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My Top 5 Worst Coin Investments

By April 7, 2007

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I was reading an article in Coin World about how the Franklin Mint has decided to start minting "coins" again in conjunction with the new Presidential Dollars. Franklin is going to issue their own line of Presidential "coins," presumably hoping to rope in the naive sorts of folks who don't realize that such offerings aren't even really coins in the strict numismatic sense of the word. (Offerings by private mints are generally called rounds if they're made of precious metal, and tokens if they're not.) In addition, private mint "coins" have virtually no after-market collectible value beyond that of any bullion they might happen to contain. (In other words, they're practically worthless except as scrap metal.)

It is worth pointing out that many of the Franklin Mint's other offerings do have an aftermarket value, especially their collectible plates and figurines, so I want to be real clear that I'm not saying the Franklin Mint (and its kin) are rip-offs. I just want to point out to coin collectors that the rounds and tokens sold by these mints, because they are not the products of official government mints, are not in the same class as coins that are.

I have seen some very sad cases of people who bought third-party mint "coins" as an investment, only to learn 20 years later that they can't even sell this stuff because nobody wants it. Therefore, in the hope of preventing more folks from suffering this devastating coin investment mistake, I've put together my personal list of the top five coin investments that I personally avoid making. I'm not trying to give anybody any investment advice exactly, since nobody can predict where the market might go, but I would like to at least share with the you the types of "investment coins" that I don't buy, and why, so that you can make a more informed decision about your own investment choices. At the end of the article, I describe a few of my favorite coin investment vehicles. You can find it all in My Top 5 Worst Coin Investments.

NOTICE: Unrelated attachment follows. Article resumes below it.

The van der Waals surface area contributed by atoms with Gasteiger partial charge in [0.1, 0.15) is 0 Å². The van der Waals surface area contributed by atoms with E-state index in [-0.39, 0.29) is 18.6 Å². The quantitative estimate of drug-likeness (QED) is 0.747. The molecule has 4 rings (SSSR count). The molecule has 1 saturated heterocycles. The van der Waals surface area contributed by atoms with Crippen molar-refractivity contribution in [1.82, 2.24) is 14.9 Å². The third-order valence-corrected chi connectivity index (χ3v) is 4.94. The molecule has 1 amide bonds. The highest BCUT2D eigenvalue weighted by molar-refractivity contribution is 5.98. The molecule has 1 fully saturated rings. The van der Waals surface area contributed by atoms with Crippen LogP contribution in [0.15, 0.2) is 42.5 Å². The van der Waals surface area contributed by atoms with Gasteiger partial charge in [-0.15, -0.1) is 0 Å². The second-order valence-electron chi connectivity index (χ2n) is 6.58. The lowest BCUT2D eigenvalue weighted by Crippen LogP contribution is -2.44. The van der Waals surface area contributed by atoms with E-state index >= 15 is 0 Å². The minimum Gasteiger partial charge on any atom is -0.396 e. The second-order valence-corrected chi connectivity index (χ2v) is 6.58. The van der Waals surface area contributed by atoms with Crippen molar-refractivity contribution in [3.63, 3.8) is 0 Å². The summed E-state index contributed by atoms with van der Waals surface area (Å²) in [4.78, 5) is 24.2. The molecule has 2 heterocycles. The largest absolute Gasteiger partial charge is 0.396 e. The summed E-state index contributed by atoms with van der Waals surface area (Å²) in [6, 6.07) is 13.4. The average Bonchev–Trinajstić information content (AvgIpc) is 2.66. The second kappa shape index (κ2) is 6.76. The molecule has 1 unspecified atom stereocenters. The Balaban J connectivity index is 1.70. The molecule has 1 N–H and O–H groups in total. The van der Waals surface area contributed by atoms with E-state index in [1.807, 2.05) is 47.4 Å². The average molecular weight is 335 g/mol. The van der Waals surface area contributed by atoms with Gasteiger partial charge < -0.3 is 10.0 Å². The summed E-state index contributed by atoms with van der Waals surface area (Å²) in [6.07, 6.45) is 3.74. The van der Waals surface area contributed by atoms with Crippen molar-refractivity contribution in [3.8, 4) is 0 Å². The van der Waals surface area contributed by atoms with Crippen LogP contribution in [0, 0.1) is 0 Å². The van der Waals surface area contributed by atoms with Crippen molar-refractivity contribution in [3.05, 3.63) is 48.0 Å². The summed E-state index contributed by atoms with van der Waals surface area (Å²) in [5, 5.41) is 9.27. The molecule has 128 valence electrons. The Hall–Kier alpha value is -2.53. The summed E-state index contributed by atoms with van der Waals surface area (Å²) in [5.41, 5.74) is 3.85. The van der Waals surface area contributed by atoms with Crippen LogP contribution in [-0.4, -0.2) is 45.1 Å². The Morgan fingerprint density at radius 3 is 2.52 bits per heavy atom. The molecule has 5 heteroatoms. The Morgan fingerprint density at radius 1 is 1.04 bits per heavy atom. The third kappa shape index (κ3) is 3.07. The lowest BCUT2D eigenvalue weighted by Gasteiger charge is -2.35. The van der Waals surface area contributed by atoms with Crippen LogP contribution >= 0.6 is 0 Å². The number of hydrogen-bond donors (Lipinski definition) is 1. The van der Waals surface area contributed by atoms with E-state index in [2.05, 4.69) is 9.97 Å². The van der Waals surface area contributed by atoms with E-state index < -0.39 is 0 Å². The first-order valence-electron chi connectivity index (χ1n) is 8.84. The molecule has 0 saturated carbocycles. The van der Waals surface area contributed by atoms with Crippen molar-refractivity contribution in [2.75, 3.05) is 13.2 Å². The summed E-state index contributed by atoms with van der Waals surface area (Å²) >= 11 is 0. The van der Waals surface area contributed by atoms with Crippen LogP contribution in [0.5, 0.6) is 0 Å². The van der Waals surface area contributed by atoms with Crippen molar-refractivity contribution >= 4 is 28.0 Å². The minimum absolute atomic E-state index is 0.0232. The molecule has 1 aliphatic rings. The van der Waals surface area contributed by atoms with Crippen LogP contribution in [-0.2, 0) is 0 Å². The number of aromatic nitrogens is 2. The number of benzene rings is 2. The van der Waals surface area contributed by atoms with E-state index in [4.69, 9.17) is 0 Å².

Comments

April 12, 2007 at 8:26 am
(1) evan andersen says:

Evan Andersen Lydia Capital

Sir I am looking for Lydian Trite. It is from Lydia Captial, Sardis and I was wondering if there was a way to talk with someone on how to locate this coin. Let me know when you have the chance.

Evan Andersen Lydia Capital

May 3, 2008 at 8:15 am
(2) Gary says:

I am so glad I found your blog. I was ready to order multiple sets of the Franklin Mint’s offer. I am not really a coin collector, but it just seemed like such a great investment. I didn’t know they were not official US Mint coin. Thank You!

June 29, 2008 at 8:25 am
(3) Tim says:

I have recieved two sets of presidential coins from my neighbor to investigate and then give him an offer, one is of an old Shell Gas Station Give Away which is a 35-piece Solid Bronze Collectors Set of Franklin Mint presidential Coins…one coin is missing, that of Calvin Coolidge, the other set is in a leather portfolio which states on the cover, United States Mint, Medals of the presidents with the Seal of the President of the United States…I’m guessing that the coins are either Bronze or copper…the last presidential coin in this book is that of Ronald reagan 1981-….I would Greatly appreciate any insight on both sets that you may be able to provide
Sincerely, Tim

August 13, 2009 at 9:23 am
(4) rodger says:

hi..can some help with choosing the right stocks to choose to invest in…i have 200K

April 1, 2010 at 9:20 am
(5) Tim Hildreth says:

Thankyou for the information on this coin collection by the Franklin Mint. I am relieved to find out that this collection is not real U.S. coins produced by the U.S. Mint. The reason I was researching this coin set is that I was very much concerened that they were designed & produced without “In God We Trust”.

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